best practices for the savvy crafter
Here are articles on various craft techniques that we hope will inform
to decoupage: Seven steps to success. Anything in French
sounds suave, doesn't it? Decouper means
cut out." Decoupage is the art of decorating an object by
cut pieces of decorative paper to the surface, and coating it with
to create a smooth finish. In 17th century Europe it
called Japanning, because it was meant to imitate the
intricate Asian inlays and painting. The traditional craft
required dozens of coats of varnish, until the surface was glassy.
to make paper machè: Two methods to your madness. Machè
(probably 18th century French for "mess") is the basis
for many of our
crafts. It is one of the most versatile and liberating
because it hides many sins and disguises recycled items. You
glue together a stack of bottles, cups and plates, cover them
paper machè, and with some decorative painting you have an exquisite
hand-crafted candle stick. We've discovered the secret to simple
paper machè success, and its name is liquid starch. Not near
messy as the traditional flour and water, either.
to transfer images to fabric: Three techniques to create your own
fabric designs. The earliest surviving examples of
from around 220 A.D. in China. For the next 1,000 years or
printed textiles tended to be used for decorative purposes rather than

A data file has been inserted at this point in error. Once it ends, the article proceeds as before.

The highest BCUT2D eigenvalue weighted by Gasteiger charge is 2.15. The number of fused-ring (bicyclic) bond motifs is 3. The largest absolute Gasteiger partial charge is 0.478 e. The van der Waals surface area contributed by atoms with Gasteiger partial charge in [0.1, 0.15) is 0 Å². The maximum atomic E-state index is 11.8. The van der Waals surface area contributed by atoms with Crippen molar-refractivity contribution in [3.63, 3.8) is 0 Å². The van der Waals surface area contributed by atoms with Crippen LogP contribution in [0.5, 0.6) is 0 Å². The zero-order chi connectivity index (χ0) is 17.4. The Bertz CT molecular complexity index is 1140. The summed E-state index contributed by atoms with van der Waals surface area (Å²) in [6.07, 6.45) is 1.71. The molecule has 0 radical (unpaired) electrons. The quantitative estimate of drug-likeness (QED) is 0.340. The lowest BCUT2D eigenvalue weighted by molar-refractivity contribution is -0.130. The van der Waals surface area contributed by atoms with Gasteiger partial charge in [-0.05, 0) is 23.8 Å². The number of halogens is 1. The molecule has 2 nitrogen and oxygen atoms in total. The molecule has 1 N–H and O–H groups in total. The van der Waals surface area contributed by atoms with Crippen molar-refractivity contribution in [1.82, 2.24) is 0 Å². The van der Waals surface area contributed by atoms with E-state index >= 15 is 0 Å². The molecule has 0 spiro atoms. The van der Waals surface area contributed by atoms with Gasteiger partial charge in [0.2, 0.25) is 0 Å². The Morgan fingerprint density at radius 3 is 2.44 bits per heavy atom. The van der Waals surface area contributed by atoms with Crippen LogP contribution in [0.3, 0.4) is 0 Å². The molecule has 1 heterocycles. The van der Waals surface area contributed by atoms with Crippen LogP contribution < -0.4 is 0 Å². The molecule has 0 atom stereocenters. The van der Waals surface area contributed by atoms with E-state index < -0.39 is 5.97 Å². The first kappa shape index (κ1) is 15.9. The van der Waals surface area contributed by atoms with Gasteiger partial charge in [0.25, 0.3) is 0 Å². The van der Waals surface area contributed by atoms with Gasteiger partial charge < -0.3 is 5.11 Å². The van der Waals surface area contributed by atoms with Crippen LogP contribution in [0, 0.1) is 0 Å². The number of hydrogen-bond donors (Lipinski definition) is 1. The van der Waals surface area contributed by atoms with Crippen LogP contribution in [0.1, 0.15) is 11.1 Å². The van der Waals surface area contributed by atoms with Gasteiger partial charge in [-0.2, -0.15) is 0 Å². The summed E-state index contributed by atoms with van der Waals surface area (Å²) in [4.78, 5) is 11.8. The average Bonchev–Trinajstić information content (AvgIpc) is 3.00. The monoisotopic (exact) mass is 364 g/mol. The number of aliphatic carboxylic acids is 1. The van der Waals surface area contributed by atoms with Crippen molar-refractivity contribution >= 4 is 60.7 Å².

garments. They were probably tired of finding pink socks and underwear
in the dryer. You can create your own printed fabric designs, right on
jet printer. Here we describe three methods that will do the
to transfer images to solid surfaces: Four ways to move those pictures.
Since early man began sketching bison on his cave walls around 32,000
years ago, we have been struggling with the same issues of how to get
an image onto a surface. Sure, drawing is one way, but what
you already have the image on a piece of paper? Enter the
century: There are now many methods for transferring vintage
images to surfaces. Here are some of the best for the crafter.
tinting: Four ways to achieve the vintage look.
Photo tinting can lend a nostalgic, antique effect to your scrapbook or
craft project. Just as the ancient Romans painted their white marble
statues in vivid, life-like colors, early photographers tried to add
realism to black and white photos with hand painting or
tinting. Here are four methods to get you started tinting
your photos, from hand coloring to computer graphics.
flowers: Two methods for creating natural embellishments.
Dried flowers have been used decoratively since prehistoric times.
Early Japanese art used pressed flowers and leaves. Pressing
flowers flat while drying them, however, seems to have become popular
in Western culture during the Renaissance (14th-17th
This was a time of rebirth for the arts and the
botany, the study of plants, became a popular hobby. Plant
classifications were developed and soon even amateurs were
pressing and cataloging the herbs and flowers in their gardens. The
Victorians, of course, raised it to an artform.
How to Make a Yarn
Pom Pom. Here are illustrated instructions on how to
construct the secret "pom-pom-making" tool that makes pom poms